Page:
Humanistic Paganism

Upcoming work

This Sunday

Jonathan Blake

The universe can be a scary place, as terrible as it is beautiful.  So is it right to express gratitude toward it?  Jonathan Blake challenges us to rethink how we relate to the cosmos.

Do we owe gratitude to the universe? by Jonathan Blake

Appearing Sunday, October 30th, on Humanistic Paganism.

Thing on Thursday

Althing in Session, by W. G. Collingwood

This week we’ll dive into spiritual experience itself: what is involved in the experience of wonder?

Join us for the next council on matters vital to the future of Humanistic Paganism.

The conversation continues this Thursday, November 3rd, on Humanistic Paganism.

Next Sunday

Jake Diebolt

We have something new coming up: a “challenge” piece.  Jake airs many concerns common among those who question naturalistic ritual.

Ritual – why bother? by Jake Diebolt

Appearing Sunday, November 6th, on Humanistic Paganism.

Recent Work

Encounters with the Goddess? by Thomas Schenk

Of consequence and wonder: Exploring the “why’s” of Humanistic Paganism, by C Luke Mula

Symbols in the sky, by B. T. Newberg

What does responsible action mean to you?

Thing on Thursday #5

Recently, a commenter posted:

“I would like to see responsible action more defined, but could see that as something that would be refined over time by further posts from the community.”

So let’s take that issue up today.  It’s such a huge topic that we can only hope to scratch the surface, but we can begin the dialogue nevertheless.

As always, this is not meant to decree how others should believe or act; it’s about discovering values.  Answer only for what’s true for you.

Responsible Action was one of the original elements of the Fourfold Path.  It affirmed that humanity has both the capability and the responsibility to meet our challenges without recourse to supernatural aid.  Essentially, we’re talking about ethics within a naturalistic worldview.  The lack of some supernatural father figure telling us what to do is not license to go nuts; rather, we reap what we sow.  Our behavior causes many if not most of our challenges and it can meet those challenges as well.  If we hope to prosper, it’s up to us.

There are two parts to responsible action: responsibility and action.  Action suggests it is not enough to theorize or speculate or hope; we must actually get off our behinds and do something.  This is not an armchair path.  Responsibility suggests we choose acts that are somehow beneficial or harmonious within a larger context.

The question for today is: within what larger contexts ought we be responsible?  To whom or what are you responsible?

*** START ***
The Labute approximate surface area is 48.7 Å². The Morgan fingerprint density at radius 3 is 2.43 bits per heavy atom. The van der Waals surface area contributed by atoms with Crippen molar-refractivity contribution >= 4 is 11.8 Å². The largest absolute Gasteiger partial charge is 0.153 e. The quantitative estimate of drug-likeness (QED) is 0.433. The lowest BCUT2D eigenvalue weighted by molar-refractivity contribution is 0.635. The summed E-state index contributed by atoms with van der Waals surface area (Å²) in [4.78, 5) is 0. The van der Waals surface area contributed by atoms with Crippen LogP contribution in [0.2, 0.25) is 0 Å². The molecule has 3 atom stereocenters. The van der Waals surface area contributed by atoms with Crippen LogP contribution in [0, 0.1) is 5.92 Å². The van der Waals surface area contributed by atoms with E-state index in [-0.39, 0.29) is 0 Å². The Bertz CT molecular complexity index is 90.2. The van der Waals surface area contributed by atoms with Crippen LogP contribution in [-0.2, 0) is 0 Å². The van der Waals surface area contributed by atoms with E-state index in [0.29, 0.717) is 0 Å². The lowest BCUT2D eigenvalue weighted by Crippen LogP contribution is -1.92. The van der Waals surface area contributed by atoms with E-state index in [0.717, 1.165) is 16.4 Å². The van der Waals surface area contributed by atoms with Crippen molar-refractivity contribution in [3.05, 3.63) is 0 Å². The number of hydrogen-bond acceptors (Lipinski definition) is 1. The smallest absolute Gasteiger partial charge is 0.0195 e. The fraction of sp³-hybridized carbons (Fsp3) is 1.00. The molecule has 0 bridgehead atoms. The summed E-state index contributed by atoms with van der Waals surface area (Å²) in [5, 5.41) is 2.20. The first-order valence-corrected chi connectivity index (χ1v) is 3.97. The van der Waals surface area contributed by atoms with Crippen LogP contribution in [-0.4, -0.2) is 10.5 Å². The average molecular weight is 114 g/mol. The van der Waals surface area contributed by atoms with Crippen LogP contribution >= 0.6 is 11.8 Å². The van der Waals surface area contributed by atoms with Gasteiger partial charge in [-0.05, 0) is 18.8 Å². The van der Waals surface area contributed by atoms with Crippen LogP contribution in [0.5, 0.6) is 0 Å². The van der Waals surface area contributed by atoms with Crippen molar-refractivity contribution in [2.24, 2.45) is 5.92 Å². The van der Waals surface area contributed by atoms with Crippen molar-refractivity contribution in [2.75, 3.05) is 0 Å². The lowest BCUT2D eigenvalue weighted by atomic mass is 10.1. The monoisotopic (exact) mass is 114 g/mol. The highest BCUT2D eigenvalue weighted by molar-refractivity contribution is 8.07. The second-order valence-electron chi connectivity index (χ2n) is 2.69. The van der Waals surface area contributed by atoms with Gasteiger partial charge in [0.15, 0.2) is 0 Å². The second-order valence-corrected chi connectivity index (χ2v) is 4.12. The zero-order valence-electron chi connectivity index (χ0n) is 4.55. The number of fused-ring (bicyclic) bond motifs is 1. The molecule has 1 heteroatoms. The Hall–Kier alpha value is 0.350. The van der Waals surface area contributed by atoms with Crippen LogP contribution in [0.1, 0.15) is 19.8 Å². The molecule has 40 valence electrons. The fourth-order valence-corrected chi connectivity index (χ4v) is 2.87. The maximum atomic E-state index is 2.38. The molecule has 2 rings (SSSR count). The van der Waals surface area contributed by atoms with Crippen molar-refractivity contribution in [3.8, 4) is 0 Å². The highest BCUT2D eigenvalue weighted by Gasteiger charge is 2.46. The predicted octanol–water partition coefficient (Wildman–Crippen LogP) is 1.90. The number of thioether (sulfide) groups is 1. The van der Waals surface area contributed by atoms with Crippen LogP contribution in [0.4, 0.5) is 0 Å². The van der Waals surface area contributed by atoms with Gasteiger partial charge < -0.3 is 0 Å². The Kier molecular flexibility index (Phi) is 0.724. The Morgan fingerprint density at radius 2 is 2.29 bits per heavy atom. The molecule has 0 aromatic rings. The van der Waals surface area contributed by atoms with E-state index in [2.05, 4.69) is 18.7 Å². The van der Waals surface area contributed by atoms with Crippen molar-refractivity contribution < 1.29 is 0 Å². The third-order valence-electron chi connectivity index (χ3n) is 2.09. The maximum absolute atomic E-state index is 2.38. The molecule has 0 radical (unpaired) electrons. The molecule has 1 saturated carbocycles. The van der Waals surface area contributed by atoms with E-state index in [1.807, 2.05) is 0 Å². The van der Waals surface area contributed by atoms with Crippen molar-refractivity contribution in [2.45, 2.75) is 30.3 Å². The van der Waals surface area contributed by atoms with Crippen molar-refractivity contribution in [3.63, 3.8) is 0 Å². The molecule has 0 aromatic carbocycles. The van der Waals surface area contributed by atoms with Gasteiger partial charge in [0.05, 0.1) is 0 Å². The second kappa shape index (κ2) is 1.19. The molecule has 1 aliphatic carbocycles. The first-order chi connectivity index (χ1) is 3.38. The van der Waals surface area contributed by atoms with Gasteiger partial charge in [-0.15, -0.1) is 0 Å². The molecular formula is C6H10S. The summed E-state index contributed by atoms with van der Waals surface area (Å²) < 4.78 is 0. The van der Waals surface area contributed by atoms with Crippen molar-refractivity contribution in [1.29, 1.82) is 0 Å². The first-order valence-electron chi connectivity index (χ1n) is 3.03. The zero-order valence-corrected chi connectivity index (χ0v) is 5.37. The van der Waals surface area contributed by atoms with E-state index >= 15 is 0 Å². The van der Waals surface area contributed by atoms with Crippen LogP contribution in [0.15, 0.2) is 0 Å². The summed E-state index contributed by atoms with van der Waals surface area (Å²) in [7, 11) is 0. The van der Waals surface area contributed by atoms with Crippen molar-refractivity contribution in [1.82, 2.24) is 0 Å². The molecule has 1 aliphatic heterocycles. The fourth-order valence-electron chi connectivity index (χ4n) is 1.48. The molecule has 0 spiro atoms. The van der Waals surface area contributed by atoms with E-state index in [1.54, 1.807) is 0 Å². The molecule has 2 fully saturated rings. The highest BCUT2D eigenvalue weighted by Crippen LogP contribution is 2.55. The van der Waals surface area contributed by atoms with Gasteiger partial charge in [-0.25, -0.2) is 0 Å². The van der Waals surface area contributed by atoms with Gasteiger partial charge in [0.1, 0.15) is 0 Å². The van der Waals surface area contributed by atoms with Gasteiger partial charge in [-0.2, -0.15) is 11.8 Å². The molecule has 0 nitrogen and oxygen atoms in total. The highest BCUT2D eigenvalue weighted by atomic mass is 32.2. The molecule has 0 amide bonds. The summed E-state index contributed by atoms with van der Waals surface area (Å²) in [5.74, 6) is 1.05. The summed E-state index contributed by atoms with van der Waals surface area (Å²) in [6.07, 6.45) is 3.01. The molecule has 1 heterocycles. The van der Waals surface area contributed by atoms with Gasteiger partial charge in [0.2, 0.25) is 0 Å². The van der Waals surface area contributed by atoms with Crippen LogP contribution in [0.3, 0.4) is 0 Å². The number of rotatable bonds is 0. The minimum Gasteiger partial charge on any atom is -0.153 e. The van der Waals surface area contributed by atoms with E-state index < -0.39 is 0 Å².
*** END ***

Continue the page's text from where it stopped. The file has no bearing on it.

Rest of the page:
Please choose your top three.

Please share your thoughts in the comments below!

About Thing on Thursday

Althing in Session, by W.G. CollingwoodThis post is part of a series of councils on matters vital to the future.  The name represents both the generic term for, you know, a thingie, as well as the Old Norse term for a council of elders: a Thing.

Each week until the Winter Solstice, Thing on Thursday will explore a new controversy.  Participation is open to all – the more minds that come together, the better.  Those who have been vocal in the comments are as welcome as those quiet-but-devoted readers who have yet to venture a word.  We value all constructive opinions.

There are only a few rules:

  • be constructive – this is a council, so treat it as such
  • be respectful – no rants or flames

Comments will be taken into consideration as we determine the new direction of Humanistic Paganism.  This will also greatly shape the vision that unfolds in our upcoming ebook Our Ancient Future: Visions of Humanistic Paganism.

So please make your voice heard in the comments!

Encounters with the Goddess? by Thomas Schenk

Constellation 2, by Steven Kenny

Constellation 2, by Steven Kenny

image by Steven Kenny, used with permission

When Thomas shared this story in the comments section of Halstead’s article Re-godding the archetypes, it was intended to portray one man’s experience of an archetype in action.  Yet it was also larger than that.  It was also a personal story of private struggle, and deserved to be more than a footnote to someone else’s work.  Just as archetypes demand to be experienced as numinous in their own right, so this story demands to be read on its own.  So, here it is.  Thank you, Thomas, for sharing this with us.

From the dream world

When I was thirteen, I had a wonderful dream. The dream was quite complex and involved, but here are the main elements. I was in a huge arena, which I came to understand was the “arena of the world.” There was a large crowd of people walking up stairs into the arena, but I was walking down a set of stairs away from the arena. I walked down many flights of stairs, and came to an underground passageway. I entered the passageway and I saw a door ajar with a golden light coming from it. I opened the door, and inside was a beautiful woman, giving off a radiant golden light. We exchanged no words, but I felt a great joy in her presence.

The dream was so beautiful and powerful, that I wrote it down when I woke up, so I was able to remember many of the details. I had never heard of Jung at the time, but years later, when I read Jung, I immediately recognized the woman as the Jungian anima. While I know a Freudian would quickly read such a dream in a youngster at the age of puberty in sexual terms, there was absolutely nothing sexual about the dream.

Many years later, at the age of twenty-two, I had a dream that contained the following. I was on the North Shore of Lake Superior at a place like Gooseberry Falls. There was a gas station built out on the rocks by the water, a Mobil station. I stopped in the station and went into the bathroom. There was a stairs leading down into a lower level, and men were walking up the stairs. I walked down. When I got to the bottom of the stairs there was a woman there lying naked in a pile of rags. Semen was dripping out of her vagina. I looked at her and I knew she was the same woman I had visited in that earlier dream.

Into the waking world

A few years before this second dream, I set about living the hedonistic life style. I wanted to explore every avenue of pleasure and maximize the amount of pleasure I could have. Being the early seventies, there was a great opportunity. I lived the sex, drugs, and rock and roll scene to the maximum. I had a great time, but after a few years, I felt like ashes.